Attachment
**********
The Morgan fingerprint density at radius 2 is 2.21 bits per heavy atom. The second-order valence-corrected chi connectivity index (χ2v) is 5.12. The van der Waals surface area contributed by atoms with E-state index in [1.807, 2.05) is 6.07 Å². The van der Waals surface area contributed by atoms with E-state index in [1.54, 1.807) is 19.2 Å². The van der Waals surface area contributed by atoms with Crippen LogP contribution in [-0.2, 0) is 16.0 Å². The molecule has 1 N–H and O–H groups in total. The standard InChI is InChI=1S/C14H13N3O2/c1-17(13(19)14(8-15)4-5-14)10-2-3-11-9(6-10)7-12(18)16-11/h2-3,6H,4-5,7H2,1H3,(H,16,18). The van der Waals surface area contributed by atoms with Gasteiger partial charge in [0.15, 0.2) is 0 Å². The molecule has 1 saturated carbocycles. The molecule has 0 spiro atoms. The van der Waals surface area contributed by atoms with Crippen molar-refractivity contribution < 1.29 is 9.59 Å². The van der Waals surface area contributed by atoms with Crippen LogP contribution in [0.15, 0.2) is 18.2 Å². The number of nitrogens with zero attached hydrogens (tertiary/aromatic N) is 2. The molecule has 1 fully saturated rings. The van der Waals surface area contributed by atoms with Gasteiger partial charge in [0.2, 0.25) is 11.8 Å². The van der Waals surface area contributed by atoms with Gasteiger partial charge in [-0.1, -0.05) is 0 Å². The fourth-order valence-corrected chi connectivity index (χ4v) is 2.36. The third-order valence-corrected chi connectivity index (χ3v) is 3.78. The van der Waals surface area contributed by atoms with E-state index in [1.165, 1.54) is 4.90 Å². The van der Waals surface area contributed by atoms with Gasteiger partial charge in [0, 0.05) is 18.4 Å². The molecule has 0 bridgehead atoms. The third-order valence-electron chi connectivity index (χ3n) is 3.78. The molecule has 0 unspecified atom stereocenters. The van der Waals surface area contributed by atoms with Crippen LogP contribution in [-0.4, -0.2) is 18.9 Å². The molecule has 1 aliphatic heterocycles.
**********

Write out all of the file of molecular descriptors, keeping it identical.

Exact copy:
The Morgan fingerprint density at radius 2 is 2.21 bits per heavy atom. The second-order valence-corrected chi connectivity index (χ2v) is 5.12. The van der Waals surface area contributed by atoms with E-state index in [1.807, 2.05) is 6.07 Å². The van der Waals surface area contributed by atoms with E-state index in [1.54, 1.807) is 19.2 Å². The van der Waals surface area contributed by atoms with Crippen LogP contribution in [-0.2, 0) is 16.0 Å². The molecule has 1 N–H and O–H groups in total. The standard InChI is InChI=1S/C14H13N3O2/c1-17(13(19)14(8-15)4-5-14)10-2-3-11-9(6-10)7-12(18)16-11/h2-3,6H,4-5,7H2,1H3,(H,16,18). The van der Waals surface area contributed by atoms with Gasteiger partial charge in [0.15, 0.2) is 0 Å². The molecule has 1 saturated carbocycles. The molecule has 0 spiro atoms. The van der Waals surface area contributed by atoms with Crippen molar-refractivity contribution < 1.29 is 9.59 Å². The van der Waals surface area contributed by atoms with Crippen LogP contribution in [0.15, 0.2) is 18.2 Å². The number of nitrogens with zero attached hydrogens (tertiary/aromatic N) is 2. The molecule has 1 fully saturated rings. The van der Waals surface area contributed by atoms with Gasteiger partial charge in [0.2, 0.25) is 11.8 Å². The van der Waals surface area contributed by atoms with Gasteiger partial charge in [-0.1, -0.05) is 0 Å². The fourth-order valence-corrected chi connectivity index (χ4v) is 2.36. The third-order valence-corrected chi connectivity index (χ3v) is 3.78. The van der Waals surface area contributed by atoms with E-state index in [1.165, 1.54) is 4.90 Å². The van der Waals surface area contributed by atoms with Gasteiger partial charge in [0, 0.05) is 18.4 Å². The molecule has 0 bridgehead atoms. The third-order valence-electron chi connectivity index (χ3n) is 3.78. The molecule has 0 unspecified atom stereocenters. The van der Waals surface area contributed by atoms with Crippen LogP contribution in [-0.4, -0.2) is 18.9 Å². The molecule has 1 aliphatic heterocycles.